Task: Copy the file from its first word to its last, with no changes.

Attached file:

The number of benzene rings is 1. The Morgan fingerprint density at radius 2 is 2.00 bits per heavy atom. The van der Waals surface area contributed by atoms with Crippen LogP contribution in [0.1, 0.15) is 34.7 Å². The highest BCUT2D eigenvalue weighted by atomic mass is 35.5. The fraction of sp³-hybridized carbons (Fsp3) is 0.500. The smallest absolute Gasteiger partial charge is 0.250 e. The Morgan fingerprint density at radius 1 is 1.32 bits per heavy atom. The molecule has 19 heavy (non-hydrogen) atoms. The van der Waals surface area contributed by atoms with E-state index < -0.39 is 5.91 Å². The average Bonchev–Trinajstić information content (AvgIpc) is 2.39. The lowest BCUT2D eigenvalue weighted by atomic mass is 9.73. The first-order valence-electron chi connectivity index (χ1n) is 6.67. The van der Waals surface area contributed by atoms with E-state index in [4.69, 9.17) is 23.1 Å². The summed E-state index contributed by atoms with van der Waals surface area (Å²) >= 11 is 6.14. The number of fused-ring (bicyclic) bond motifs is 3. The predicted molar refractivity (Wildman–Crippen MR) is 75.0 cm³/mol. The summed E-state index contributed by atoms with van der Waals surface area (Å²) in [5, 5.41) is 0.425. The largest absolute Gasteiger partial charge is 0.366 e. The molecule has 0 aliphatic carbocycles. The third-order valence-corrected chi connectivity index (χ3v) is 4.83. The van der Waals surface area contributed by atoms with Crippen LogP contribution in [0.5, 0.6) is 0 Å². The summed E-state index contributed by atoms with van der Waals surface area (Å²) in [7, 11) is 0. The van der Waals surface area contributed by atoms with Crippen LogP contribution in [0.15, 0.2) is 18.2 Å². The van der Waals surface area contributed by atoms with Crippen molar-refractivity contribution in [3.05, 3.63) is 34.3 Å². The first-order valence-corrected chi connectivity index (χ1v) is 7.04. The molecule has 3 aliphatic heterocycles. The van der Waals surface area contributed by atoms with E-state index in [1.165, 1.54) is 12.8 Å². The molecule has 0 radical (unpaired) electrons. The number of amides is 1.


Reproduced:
The number of benzene rings is 1. The Morgan fingerprint density at radius 2 is 2.00 bits per heavy atom. The van der Waals surface area contributed by atoms with Crippen LogP contribution in [0.1, 0.15) is 34.7 Å². The highest BCUT2D eigenvalue weighted by atomic mass is 35.5. The fraction of sp³-hybridized carbons (Fsp3) is 0.500. The smallest absolute Gasteiger partial charge is 0.250 e. The Morgan fingerprint density at radius 1 is 1.32 bits per heavy atom. The molecule has 19 heavy (non-hydrogen) atoms. The van der Waals surface area contributed by atoms with E-state index < -0.39 is 5.91 Å². The average Bonchev–Trinajstić information content (AvgIpc) is 2.39. The lowest BCUT2D eigenvalue weighted by atomic mass is 9.73. The first-order valence-electron chi connectivity index (χ1n) is 6.67. The van der Waals surface area contributed by atoms with E-state index in [4.69, 9.17) is 23.1 Å². The summed E-state index contributed by atoms with van der Waals surface area (Å²) >= 11 is 6.14. The number of fused-ring (bicyclic) bond motifs is 3. The predicted molar refractivity (Wildman–Crippen MR) is 75.0 cm³/mol. The summed E-state index contributed by atoms with van der Waals surface area (Å²) in [5, 5.41) is 0.425. The largest absolute Gasteiger partial charge is 0.366 e. The molecule has 0 aliphatic carbocycles. The third-order valence-corrected chi connectivity index (χ3v) is 4.83. The van der Waals surface area contributed by atoms with Crippen LogP contribution in [0.5, 0.6) is 0 Å². The summed E-state index contributed by atoms with van der Waals surface area (Å²) in [7, 11) is 0. The van der Waals surface area contributed by atoms with Crippen LogP contribution in [0.15, 0.2) is 18.2 Å². The van der Waals surface area contributed by atoms with Crippen molar-refractivity contribution in [3.05, 3.63) is 34.3 Å². The first-order valence-corrected chi connectivity index (χ1v) is 7.04. The molecule has 3 aliphatic heterocycles. The van der Waals surface area contributed by atoms with E-state index in [1.165, 1.54) is 12.8 Å². The molecule has 0 radical (unpaired) electrons. The number of amides is 1.